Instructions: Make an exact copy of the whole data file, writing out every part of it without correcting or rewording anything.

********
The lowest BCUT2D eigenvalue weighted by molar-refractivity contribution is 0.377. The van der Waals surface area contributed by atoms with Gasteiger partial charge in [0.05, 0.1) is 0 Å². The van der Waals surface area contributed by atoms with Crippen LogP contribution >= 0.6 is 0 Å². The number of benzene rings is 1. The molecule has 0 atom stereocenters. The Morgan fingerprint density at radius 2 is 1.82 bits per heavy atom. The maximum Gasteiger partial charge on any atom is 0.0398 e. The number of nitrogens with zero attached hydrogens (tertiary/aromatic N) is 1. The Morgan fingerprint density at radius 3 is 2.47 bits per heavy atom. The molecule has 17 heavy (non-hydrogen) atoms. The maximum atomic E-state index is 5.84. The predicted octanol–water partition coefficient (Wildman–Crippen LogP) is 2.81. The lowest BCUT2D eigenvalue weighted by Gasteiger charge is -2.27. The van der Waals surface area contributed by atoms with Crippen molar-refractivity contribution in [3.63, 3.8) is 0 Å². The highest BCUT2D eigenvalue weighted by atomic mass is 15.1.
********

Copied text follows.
The lowest BCUT2D eigenvalue weighted by molar-refractivity contribution is 0.377. The van der Waals surface area contributed by atoms with Gasteiger partial charge in [0.05, 0.1) is 0 Å². The van der Waals surface area contributed by atoms with Crippen LogP contribution >= 0.6 is 0 Å². The number of benzene rings is 1. The molecule has 0 atom stereocenters. The Morgan fingerprint density at radius 2 is 1.82 bits per heavy atom. The maximum Gasteiger partial charge on any atom is 0.0398 e. The number of nitrogens with zero attached hydrogens (tertiary/aromatic N) is 1. The Morgan fingerprint density at radius 3 is 2.47 bits per heavy atom. The molecule has 17 heavy (non-hydrogen) atoms. The maximum atomic E-state index is 5.84. The predicted octanol–water partition coefficient (Wildman–Crippen LogP) is 2.81. The lowest BCUT2D eigenvalue weighted by Gasteiger charge is -2.27. The van der Waals surface area contributed by atoms with Crippen molar-refractivity contribution in [3.63, 3.8) is 0 Å². The highest BCUT2D eigenvalue weighted by atomic mass is 15.1.